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Infants plan prehension while pivoting
Uppsala University, Disciplinary Domain of Humanities and Social Sciences, Faculty of Social Sciences, Department of Psychology.
2019 (English)In: Developmental Psychobiology, ISSN 0012-1630, E-ISSN 1098-2302, Vol. 0, no 0Article in journal (Refereed) Published
Abstract [en]

Abstract Skilled object retrieval requires coordination of the perceptual and motor systems. Coordination is especially challenging when body position is changing and visual search is required to locate the target. In three experiments, we used a ?pivot paradigm? to induce changes in body position: Participants were passively pivoted 180° toward a target placed at varied locations to the left and right of the center of a reaching board. Experiment 1 showed that 6- to 15-month-old infants (n = 41) plan prehension so quickly that they retrieve targets mid-turn and scale their reaches to target location relative to turn direction. Experiment 2 characterized planning mid-turn reaching in 6- to 8-month-olds (n = 5) wearing a head-mounted eye tracker. Reach planning depended on when the target appeared in the field of view?not on target fixation. Experiment 3 used head-mounted eye tracking and motion tracking to assess perceptual?motor coordination in adults (n = 13). Adults displayed more mid-turn reaching than infants. But like infants, adults scaled reaching to target location relative to turn direction, and contact time depended on when the target came into view?not on target fixation. Findings show that fast, efficient perceptual?motor coordination supports flexibility in infant prehension, and constraints on coordination are similar across the lifespan.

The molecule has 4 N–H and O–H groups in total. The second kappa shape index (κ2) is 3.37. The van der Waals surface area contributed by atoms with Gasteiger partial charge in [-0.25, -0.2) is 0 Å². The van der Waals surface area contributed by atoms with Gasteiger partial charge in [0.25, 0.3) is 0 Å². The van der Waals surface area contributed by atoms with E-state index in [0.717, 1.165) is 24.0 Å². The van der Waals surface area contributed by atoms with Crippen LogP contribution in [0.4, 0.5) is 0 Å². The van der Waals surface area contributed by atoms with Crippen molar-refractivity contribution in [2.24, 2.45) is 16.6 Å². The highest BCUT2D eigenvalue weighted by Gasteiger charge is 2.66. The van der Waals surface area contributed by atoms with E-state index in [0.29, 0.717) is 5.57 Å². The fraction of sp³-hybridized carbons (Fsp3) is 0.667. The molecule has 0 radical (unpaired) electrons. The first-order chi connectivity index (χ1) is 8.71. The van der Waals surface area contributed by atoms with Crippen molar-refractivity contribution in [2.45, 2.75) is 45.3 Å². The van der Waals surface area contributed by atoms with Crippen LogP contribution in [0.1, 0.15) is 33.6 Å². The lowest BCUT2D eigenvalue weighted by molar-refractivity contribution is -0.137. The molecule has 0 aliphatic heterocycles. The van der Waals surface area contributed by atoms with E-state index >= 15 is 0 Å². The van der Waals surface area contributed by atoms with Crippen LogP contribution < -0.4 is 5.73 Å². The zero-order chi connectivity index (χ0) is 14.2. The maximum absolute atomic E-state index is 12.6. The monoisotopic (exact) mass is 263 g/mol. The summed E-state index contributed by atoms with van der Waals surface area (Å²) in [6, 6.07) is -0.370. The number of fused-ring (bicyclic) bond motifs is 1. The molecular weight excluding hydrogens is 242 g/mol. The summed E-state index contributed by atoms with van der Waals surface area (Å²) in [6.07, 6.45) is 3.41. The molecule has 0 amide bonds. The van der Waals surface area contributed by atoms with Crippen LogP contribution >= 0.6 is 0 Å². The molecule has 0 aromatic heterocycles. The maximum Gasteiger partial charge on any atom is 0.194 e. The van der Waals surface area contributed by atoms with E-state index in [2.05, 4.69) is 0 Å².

Place, publisher, year, edition, pages
John Wiley & Sons, 2019. Vol. 0, no 0
Keywords [en]
infant, object prehension, planning, prospective control, reaching
National Category
Psychology
Identifiers
URN: urn:nbn:se:uu:diva-382885DOI: 10.1002/dev.21856OAI: oai:DiVA.org:uu-382885DiVA, id: diva2:1313687
Conference
2019/05/06
Available from: 2019-05-06 Created: 2019-05-06 Last updated: 2019-05-06

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Publisher's full texthttps://doi.org/10.1002/dev.21856

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